Microsoft recently partnered with Unity to integrate Azure . Unity is a popular engine, but it is especially dominant in mobile gaming. This is a good way for Microsoft to use their strength as a B2B company in gaming. If mobile game developers use Azure, then Microsoft wins. They can profit without having to own every mobile game developer. This is something the other two members of the Big 3 can’t replicate.
Sony has a phone line known as Xperia. They have tried to use this line to push the PlayStation brand in mobile. Most notable is the Xperia Play, a hybrid smartphone and PSP. The Xperia Play flopped. The Xperia Play is an example of why porting console or handheld games to mobile doesn’t work. They had to entice publishers to port their games to Android, just so that only Xperia Play owners could play them. These days, a phone with a built-in controller might be an easier sell because of game streaming. Either way, Sony has abandoned the idea of gaming smartphones and canned an Xperia Play 2 years ago.
PlayStation Mobile Games
Sony made mobile games using their PlayStation brands. One successful attempt is Run Sackboy! Run! They decided to use their premier platformer brand to make an endless runner before Nintendo made Mario Run. Sackboy didn’t do quite as well as Mario Run, but it still has accrued over 10 million downloads on Google Play since it came out in 2015. Earnings numbers have not been announced, but it looks like a mild success.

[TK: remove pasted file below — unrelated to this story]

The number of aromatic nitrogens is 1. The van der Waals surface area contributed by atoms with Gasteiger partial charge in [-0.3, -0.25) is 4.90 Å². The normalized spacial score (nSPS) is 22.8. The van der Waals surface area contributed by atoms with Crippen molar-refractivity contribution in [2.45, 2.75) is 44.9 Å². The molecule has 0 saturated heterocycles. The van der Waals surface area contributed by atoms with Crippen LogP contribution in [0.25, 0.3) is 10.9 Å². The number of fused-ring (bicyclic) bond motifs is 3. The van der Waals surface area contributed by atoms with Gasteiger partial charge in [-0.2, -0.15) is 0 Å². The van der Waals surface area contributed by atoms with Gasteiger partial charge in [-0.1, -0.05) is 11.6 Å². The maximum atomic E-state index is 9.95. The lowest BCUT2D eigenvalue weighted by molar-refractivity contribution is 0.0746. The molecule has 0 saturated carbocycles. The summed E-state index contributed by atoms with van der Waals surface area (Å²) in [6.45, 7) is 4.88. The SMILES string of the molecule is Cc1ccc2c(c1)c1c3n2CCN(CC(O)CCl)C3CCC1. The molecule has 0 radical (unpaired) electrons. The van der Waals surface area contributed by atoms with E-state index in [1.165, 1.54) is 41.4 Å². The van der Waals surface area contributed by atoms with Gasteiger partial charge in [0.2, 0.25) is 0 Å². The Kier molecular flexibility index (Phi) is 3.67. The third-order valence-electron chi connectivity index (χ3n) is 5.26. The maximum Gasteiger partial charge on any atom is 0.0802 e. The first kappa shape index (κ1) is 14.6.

This doesn’t come close to their biggest success. Sony owns Aniplex, a company that makes anime and some games. They have one major mobile success: Fate/Grand Order. This gacha game surpassed $4 billion in revenue back in 2020. It had the 10th highest revenue of any mobile game last year. Sony doesn’t necessarily have to leverage PlayStation to succeed in mobile games.